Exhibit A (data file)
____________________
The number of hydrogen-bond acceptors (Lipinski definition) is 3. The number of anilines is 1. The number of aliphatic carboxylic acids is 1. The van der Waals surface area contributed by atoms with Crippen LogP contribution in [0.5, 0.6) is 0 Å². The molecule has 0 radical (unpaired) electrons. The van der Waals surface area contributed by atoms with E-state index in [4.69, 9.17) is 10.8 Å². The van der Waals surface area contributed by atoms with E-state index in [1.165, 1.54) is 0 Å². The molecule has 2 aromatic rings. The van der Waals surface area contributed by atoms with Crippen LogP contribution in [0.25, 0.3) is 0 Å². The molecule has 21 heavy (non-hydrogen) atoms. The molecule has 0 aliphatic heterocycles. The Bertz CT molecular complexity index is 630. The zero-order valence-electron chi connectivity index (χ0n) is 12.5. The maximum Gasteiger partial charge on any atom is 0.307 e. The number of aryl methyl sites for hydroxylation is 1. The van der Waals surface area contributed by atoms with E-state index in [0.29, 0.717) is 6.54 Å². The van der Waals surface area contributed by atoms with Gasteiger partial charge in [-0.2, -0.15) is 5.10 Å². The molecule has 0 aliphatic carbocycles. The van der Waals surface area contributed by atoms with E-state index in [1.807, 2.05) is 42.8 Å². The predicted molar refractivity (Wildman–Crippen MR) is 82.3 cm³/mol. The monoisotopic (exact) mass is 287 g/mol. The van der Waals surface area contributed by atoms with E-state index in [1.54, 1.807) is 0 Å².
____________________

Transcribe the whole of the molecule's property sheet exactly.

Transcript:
The number of hydrogen-bond acceptors (Lipinski definition) is 3. The number of anilines is 1. The number of aliphatic carboxylic acids is 1. The van der Waals surface area contributed by atoms with Crippen LogP contribution in [0.5, 0.6) is 0 Å². The molecule has 0 radical (unpaired) electrons. The van der Waals surface area contributed by atoms with E-state index in [4.69, 9.17) is 10.8 Å². The van der Waals surface area contributed by atoms with E-state index in [1.165, 1.54) is 0 Å². The molecule has 2 aromatic rings. The van der Waals surface area contributed by atoms with Crippen LogP contribution in [0.25, 0.3) is 0 Å². The molecule has 21 heavy (non-hydrogen) atoms. The molecule has 0 aliphatic heterocycles. The Bertz CT molecular complexity index is 630. The zero-order valence-electron chi connectivity index (χ0n) is 12.5. The maximum Gasteiger partial charge on any atom is 0.307 e. The number of aryl methyl sites for hydroxylation is 1. The van der Waals surface area contributed by atoms with E-state index in [0.29, 0.717) is 6.54 Å². The van der Waals surface area contributed by atoms with Gasteiger partial charge in [-0.2, -0.15) is 5.10 Å². The molecule has 0 aliphatic carbocycles. The van der Waals surface area contributed by atoms with E-state index in [1.807, 2.05) is 42.8 Å². The predicted molar refractivity (Wildman–Crippen MR) is 82.3 cm³/mol. The monoisotopic (exact) mass is 287 g/mol. The van der Waals surface area contributed by atoms with E-state index in [1.54, 1.807) is 0 Å².